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Audi-backed Competition Drives Speculative Urbanism

By William Hanley
October 11, 2012
Photo © CRIT
Mumbai firm CRIT’s proposal looks beyond their city’s existing infrastructure. The Urban Future Award finalists go on view today in Istanbul. The winner of the €100,000 prize will be announced on October 18.

At least since Jane Jacobs took on Robert Moses’s plan for a freeway through Greenwich Village, the car has played the villain in urbanist narratives. But German automaker Audi hopes to change the role of its product in the next chapter of the story.

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Next week, it will present the second Audi Urban Future Award, the culmination of a biennial competition to reimagine the city beginning with transportation infrastructure. “We are not only talking about improving the image of the car,” says Audi strategic corporate planning advisor Dominik Stampfl. “We are also talking about envisioning the way individual mobility takes place in the future.” The goal, he says, is to develop new products that, rather than threatening the city, evolve with it to meet future transportation needs. In the meantime, the award helps bolster Audi’s brand as a forward-looking, design focused company.

Audi has built the 2012 award cycle around envisioning new ways of moving people through five rapidly growing metropolitan areas: China’s Pearl River Delta, Istanbul, Mumbai, Sao Paolo, and the United States’ East Coast megalopolis from Boston to Washington, D.C. With help from the design consultancy, Stylepark, the car company selected a firm from each location to develop a scheme for its region. The proposals go on display today at Istanbul’s Hasköy Spinning Factory—a former textile manufacturing facility—in tandem with the city’s first design biennial. On October 18, a jury will select the winner of the €100,000 prize.

Audi set out three parameters for the competition: Each must take into account the region’s identity, explore new forms of mobility, and envision how the region could look in the year 2030. In May, the design teams presented preliminary proposals at Audi’s headquarters in Ingolstadt, Germany. There, the six-person firm CRIT proposed to connect Mumbai’s ad-hoc small businesses, which have emerged to fill space left by the decline of large-scale industrial manufacturing. Urban-Think Tank considered reorienting Sao Paulo’s car-focused infrastructure to improve access to its sprawling neighborhoods and favelas, promoting economic and social mobility in addition to physical transportation throughout the city. And NODE Design and Urbanism presented a plan for a “post-sweatshop” era in China’s Pearl River Delta.

Not all of the proposals directly alter infrastructure. In Istanbul, where the average age of the population is 28 and Facebook use is among the highest in the world, Superpool would create a mobile application to enable that network of people to democratically propose and review infrastructure projects of all sizes. “When our rate of development is combined with poor planning and legislation, it’s kind of the Wild West,” says Superpool principal Gregers Tang Thomsen. “We are trying to tap into the vast number of people on Facebook to encourage a participatory process.”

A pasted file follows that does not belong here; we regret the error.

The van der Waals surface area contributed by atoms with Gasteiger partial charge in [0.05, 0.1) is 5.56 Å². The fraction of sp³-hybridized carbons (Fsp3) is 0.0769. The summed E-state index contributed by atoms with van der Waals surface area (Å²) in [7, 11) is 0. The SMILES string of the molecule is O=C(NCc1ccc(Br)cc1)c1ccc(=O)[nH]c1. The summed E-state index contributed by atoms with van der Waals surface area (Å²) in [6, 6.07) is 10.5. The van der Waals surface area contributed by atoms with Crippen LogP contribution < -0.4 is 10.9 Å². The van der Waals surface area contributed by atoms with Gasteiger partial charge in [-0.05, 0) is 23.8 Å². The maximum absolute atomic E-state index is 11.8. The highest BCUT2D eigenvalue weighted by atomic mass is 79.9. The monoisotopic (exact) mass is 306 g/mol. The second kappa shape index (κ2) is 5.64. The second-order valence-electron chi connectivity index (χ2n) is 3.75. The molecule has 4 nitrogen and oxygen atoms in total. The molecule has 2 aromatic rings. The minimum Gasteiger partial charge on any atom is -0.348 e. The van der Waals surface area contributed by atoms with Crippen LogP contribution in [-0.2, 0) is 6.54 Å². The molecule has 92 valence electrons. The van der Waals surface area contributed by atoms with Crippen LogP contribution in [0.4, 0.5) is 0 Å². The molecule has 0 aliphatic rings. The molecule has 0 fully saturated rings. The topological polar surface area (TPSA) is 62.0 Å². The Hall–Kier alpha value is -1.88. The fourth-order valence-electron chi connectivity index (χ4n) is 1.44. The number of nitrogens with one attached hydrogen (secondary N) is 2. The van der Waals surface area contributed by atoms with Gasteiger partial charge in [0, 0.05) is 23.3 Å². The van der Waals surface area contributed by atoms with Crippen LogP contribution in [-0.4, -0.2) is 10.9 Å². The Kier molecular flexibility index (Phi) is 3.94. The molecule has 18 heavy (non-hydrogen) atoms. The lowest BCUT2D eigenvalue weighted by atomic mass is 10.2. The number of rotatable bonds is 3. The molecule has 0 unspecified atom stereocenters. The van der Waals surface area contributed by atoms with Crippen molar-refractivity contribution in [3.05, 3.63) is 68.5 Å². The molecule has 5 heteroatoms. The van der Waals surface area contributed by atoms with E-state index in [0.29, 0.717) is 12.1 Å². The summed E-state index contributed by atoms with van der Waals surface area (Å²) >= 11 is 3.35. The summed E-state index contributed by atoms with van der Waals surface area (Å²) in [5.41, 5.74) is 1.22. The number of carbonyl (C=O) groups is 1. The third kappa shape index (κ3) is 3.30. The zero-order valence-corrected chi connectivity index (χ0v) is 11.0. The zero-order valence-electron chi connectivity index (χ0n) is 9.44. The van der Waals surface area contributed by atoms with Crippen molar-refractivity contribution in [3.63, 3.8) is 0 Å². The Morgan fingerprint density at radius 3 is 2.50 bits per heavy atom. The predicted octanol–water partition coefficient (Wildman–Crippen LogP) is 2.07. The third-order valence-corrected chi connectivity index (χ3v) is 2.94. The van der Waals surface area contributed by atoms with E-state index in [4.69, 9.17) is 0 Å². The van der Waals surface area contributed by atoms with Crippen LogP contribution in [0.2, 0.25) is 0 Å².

Also considering the changing lifestyles of the young and mobile, Eric Höweler of Boston-based Höweler + Yoon has taken to carrying a laptop adorned with an “I Heart Boswash” bumper sticker. He and his partner, J. Meejin Yoon, have adopted the portmanteau in an effort to rebrand the corridor of Interstate 95 from Boston to Washington, D.C., with a single metropolitan identity. The firm’s proposal layers existing auto, rail, and air transportation into a holistic system to serve a population that migrates throughout the region. On top of the infrastructure of Postwar sprawl, their plan aims to create a platform for a new American Dream. “Not everyone wants that single-family house anymore,” says Höweler, “I think it’s a generational thing: You used to aspire to the nuclear family, but now we have different ideas about the ideal network.” The firm will present the judges with three possible outcomes for 2030, some showing a seamless group of thriving urban centers, others showing a dystopian vision of endless acres of parking, the landscape sacrificed to facilitate the circulation of people.

When the designers present their final proposals, along with the judges, Audi will be scrutinizing the entries. In 2010, it began to incorporate more automated driving features into its research and development programs after Bjarke Ingels, a runner up in the first award cycle, presented a scheme for a city configured for non-polluting, driverless cars. Stampfl expects the company to find similar inspiration in the current crop of proposals. Audi also appears willing to invest more than just prize money in an innovative plan, says Stampfl, “Next year, we are going to try to implement the winning idea with a small pilot project.”

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